A staunch advocate of new music, she relished the opportunity to put the first imprint on a newly composed work, quite aware of the limitless possibilities available to a performer when there have been no previous interpretations. She established The Michael Steinberg and Jorja Fleezanis Fund as a memorial to her husband with the goal of creating a legacy of new chamber works that bring together music and the written word.
Jorja had a whimsical side too. After the premiere at Westminster Church in May 2022 of the third Steinberg-Fleezanis Fund commission, composed by Jessica Meyer and based on the Rumi poem “Where You Love From,” there was a gathering to celebrate the success of the evening. When the party began to wane in the wee hours of the evening, Jorja was still too excited to sleep. Would Mari watch some television with her? They curled up on the sofa. While munching chocolate chip oatmeal cookies (they were still frozen!), Jorja and Mari watched the movie inspired by Chris Van Allsburg’s children’s book The Polar Express with delight.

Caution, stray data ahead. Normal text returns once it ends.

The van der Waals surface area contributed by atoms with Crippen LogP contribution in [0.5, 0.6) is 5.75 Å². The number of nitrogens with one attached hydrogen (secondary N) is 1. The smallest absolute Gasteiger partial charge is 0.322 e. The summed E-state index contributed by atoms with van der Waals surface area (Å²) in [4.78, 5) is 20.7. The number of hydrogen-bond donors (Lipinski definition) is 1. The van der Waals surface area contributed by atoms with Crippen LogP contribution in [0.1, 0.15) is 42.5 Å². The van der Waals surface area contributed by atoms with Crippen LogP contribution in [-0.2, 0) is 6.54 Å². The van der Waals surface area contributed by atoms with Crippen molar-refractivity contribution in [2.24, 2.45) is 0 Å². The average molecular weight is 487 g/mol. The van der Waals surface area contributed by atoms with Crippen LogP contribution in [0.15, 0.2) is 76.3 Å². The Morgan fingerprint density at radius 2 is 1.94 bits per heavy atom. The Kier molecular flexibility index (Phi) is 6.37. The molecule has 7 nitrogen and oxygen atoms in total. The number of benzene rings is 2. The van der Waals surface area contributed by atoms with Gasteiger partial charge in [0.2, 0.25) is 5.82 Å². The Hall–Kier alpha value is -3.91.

Several thrilling projects were incubating in Jorja’s psyche when she was taken from us this past September. Most of the details are in place for the fourth commission by composer Jungyoon Wei, a piece set to the poem “For the Sleepwalkers” by Edward Hirsch, to be held May 13, 2023, at Westminster Presbyterian Church near Orchestra Hall. On the top of Jorja’s to-do list was her plan to publish all of Michael’s Boston Globe music reviews—totaling about 600 pages. Knowing how much these projects meant to Jorja, Mari is determined to bring them to fruition.
Jorja was beloved by thousands of fans who were captivated by her very presence on the stage, week after week. Generous and passionate, and with the enthusiasm she brought to everything she touched, Jorja exemplified what we all aspire to—a life well-lived.
Janet Horvath, the Minnesota Orchestra’s associate principal cello from 1980 to 2012, is a lifelong performing classical musician, soloist, author, speaker and educator. Her writing has been published in The New York Times, The Atlantic, and national and international music journals. An audio-documentary runner-up for the Missouri Review 2021 Miller Audio Contest, her book Playing (Less) Hurt—an Injury Prevention Guide for Musicians has garnered critical acclaim. Her upcoming memoir The Cello Still Sings will be published early 2023.